The overall reaction to San Antonio Breast Cancer Symposium 2016 was one of disappointment. There were no breakthroughs reported, yet there continues to be excitement about cyclin-dependent kinase (CDK) inhibitors. NBCC was a collaborator on trials that led to approval of IBRANCE (palbociclib) in the ER-positive advanced breast cancer setting, but we do not yet know the impact of these drugs on overall survival.  Approval was based on progression free survival, which has no clinical benefit. The field is now moving toward CDK inhibition in early stage breast cancer supported in part by neoMONARCH phase II clinical trial results reported by Sara Hurvitz, M.D., that showed reduced levels of Ki67 in breast cancer cells indicating reduced cell proliferation, a biological but not a clinical effect. Estrogen-receptor breast cancer is the most common phenotype of breast cancer, and may progressively become resistant to endocrine therapy leading to recurrence and advanced disease. The cyclin-dependent kinases have a key role in regulating cell-cycle progression. The inhibition of CDK4 and CDK6 has the potential to prolong or restore sensitivity to endocrine therapy in ER+, HER2- advanced breast cancer.  The MONALEESA-2 and PALOMA-2 phase 3 clinical trial interim data was recently reported in the New England Journal of Medicine [1, 2]. In both studies, over 600 postmenopausal women with ER+, HER2- breast cancer who had not received previous systemic therapy for advanced disease were randomly assigned to CDK4/6 inhibitors combined with letrozole or placebo plus letrozole. The studies confirmed that progression-free survival was significantly longer than with letrozole alone. This class of drugs comes with a side effect profile including higher rates of myelosuppression. A question that remains is will progression-free survival correlate with overall survival in the MONALEESA-2 and PALOMA-2 clinical trials.  Both studies remain blinded and overall survival will be reported when the results are mature.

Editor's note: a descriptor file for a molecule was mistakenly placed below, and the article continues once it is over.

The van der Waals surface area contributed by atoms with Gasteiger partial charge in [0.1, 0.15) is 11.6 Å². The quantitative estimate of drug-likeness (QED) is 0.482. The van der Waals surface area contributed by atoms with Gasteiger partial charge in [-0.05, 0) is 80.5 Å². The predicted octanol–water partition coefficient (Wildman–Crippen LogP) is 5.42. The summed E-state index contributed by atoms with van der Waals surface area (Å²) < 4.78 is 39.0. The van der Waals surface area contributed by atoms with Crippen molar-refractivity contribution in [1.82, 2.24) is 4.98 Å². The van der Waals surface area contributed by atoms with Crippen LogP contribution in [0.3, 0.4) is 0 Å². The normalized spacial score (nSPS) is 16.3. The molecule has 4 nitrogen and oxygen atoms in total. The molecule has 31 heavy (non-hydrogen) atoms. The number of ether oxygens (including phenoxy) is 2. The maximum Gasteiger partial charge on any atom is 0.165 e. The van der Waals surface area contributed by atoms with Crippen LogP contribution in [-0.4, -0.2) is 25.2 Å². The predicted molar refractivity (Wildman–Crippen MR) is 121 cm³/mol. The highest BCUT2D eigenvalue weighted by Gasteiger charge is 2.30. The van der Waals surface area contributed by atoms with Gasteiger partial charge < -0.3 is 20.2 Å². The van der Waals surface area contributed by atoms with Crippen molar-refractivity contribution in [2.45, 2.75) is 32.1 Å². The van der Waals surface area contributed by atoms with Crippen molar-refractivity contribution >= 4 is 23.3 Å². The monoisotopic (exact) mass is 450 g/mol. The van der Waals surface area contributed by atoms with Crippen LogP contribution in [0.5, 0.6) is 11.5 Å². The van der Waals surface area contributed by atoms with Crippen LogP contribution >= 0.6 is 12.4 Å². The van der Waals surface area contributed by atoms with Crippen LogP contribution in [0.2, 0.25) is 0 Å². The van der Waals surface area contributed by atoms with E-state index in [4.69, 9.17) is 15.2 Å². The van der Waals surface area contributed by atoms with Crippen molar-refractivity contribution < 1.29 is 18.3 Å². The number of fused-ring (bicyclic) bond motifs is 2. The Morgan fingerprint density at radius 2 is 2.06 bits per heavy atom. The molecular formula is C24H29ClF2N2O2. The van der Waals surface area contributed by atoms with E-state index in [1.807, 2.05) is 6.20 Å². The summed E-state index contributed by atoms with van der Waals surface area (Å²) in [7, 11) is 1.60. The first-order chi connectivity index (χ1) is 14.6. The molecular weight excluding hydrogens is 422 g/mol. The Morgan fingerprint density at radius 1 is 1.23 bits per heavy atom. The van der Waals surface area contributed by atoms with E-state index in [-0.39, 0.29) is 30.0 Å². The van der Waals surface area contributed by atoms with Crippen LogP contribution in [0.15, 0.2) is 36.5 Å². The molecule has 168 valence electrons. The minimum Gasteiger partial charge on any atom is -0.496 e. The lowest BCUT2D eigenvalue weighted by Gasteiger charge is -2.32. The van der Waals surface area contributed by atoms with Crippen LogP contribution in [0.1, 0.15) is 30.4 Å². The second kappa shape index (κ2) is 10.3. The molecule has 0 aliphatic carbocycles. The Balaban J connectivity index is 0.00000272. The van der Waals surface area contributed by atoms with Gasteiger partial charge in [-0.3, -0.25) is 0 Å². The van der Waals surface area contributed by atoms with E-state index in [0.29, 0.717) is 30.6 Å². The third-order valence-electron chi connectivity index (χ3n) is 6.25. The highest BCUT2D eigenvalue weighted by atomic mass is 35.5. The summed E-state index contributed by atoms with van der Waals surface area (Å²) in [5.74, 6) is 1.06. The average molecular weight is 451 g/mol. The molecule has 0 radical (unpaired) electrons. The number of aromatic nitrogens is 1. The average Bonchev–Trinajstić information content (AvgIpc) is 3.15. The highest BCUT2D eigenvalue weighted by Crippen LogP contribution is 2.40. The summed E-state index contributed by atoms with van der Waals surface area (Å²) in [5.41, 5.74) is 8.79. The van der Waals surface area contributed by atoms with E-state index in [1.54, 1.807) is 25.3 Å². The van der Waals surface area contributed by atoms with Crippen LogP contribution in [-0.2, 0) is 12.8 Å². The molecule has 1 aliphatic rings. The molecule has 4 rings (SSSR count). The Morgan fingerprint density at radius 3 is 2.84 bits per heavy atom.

1. Hortobagyi GN, Stemmer SM, Burris HA, et al. Ribociclib as first-line therapy for HR-positive, advanced breast cancer. N Engl J Med 2016:375:1738-48.